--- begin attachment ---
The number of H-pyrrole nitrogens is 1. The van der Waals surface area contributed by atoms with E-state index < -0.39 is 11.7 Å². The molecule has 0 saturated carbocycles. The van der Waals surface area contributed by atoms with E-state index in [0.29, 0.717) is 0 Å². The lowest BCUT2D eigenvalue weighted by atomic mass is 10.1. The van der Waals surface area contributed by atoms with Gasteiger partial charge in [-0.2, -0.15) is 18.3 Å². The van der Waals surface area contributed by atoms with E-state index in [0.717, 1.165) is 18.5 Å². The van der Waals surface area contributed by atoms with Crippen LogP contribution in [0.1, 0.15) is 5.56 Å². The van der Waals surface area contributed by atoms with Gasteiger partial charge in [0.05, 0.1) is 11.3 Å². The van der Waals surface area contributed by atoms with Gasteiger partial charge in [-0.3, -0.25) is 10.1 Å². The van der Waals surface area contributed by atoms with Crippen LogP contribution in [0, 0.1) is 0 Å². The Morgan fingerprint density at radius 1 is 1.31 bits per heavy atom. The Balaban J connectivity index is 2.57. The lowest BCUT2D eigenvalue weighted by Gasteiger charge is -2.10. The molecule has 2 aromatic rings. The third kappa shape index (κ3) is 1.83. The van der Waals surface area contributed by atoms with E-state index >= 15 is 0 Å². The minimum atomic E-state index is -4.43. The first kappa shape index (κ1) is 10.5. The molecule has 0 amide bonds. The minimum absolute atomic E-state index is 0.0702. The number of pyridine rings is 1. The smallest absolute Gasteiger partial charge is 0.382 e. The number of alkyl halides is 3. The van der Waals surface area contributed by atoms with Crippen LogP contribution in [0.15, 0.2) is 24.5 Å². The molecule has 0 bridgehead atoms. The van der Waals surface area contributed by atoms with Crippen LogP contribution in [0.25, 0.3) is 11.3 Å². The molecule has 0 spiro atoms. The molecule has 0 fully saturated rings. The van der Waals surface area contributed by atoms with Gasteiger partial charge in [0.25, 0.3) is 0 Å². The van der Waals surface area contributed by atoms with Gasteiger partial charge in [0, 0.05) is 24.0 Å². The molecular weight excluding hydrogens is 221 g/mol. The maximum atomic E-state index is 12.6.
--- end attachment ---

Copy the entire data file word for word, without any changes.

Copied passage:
The number of H-pyrrole nitrogens is 1. The van der Waals surface area contributed by atoms with E-state index < -0.39 is 11.7 Å². The molecule has 0 saturated carbocycles. The van der Waals surface area contributed by atoms with E-state index in [0.29, 0.717) is 0 Å². The lowest BCUT2D eigenvalue weighted by atomic mass is 10.1. The van der Waals surface area contributed by atoms with Gasteiger partial charge in [-0.2, -0.15) is 18.3 Å². The van der Waals surface area contributed by atoms with E-state index in [0.717, 1.165) is 18.5 Å². The van der Waals surface area contributed by atoms with Crippen LogP contribution in [0.1, 0.15) is 5.56 Å². The van der Waals surface area contributed by atoms with Gasteiger partial charge in [0.05, 0.1) is 11.3 Å². The van der Waals surface area contributed by atoms with Gasteiger partial charge in [-0.3, -0.25) is 10.1 Å². The van der Waals surface area contributed by atoms with Crippen LogP contribution in [0, 0.1) is 0 Å². The Morgan fingerprint density at radius 1 is 1.31 bits per heavy atom. The Balaban J connectivity index is 2.57. The lowest BCUT2D eigenvalue weighted by Gasteiger charge is -2.10. The molecule has 2 aromatic rings. The third kappa shape index (κ3) is 1.83. The van der Waals surface area contributed by atoms with E-state index >= 15 is 0 Å². The minimum atomic E-state index is -4.43. The first kappa shape index (κ1) is 10.5. The molecule has 0 amide bonds. The minimum absolute atomic E-state index is 0.0702. The number of pyridine rings is 1. The smallest absolute Gasteiger partial charge is 0.382 e. The number of alkyl halides is 3. The van der Waals surface area contributed by atoms with Crippen LogP contribution in [0.15, 0.2) is 24.5 Å². The molecule has 0 bridgehead atoms. The van der Waals surface area contributed by atoms with Crippen LogP contribution in [0.25, 0.3) is 11.3 Å². The molecule has 0 spiro atoms. The molecule has 0 fully saturated rings. The van der Waals surface area contributed by atoms with Gasteiger partial charge in [0.25, 0.3) is 0 Å². The van der Waals surface area contributed by atoms with Gasteiger partial charge in [0, 0.05) is 24.0 Å². The molecular weight excluding hydrogens is 221 g/mol. The maximum atomic E-state index is 12.6.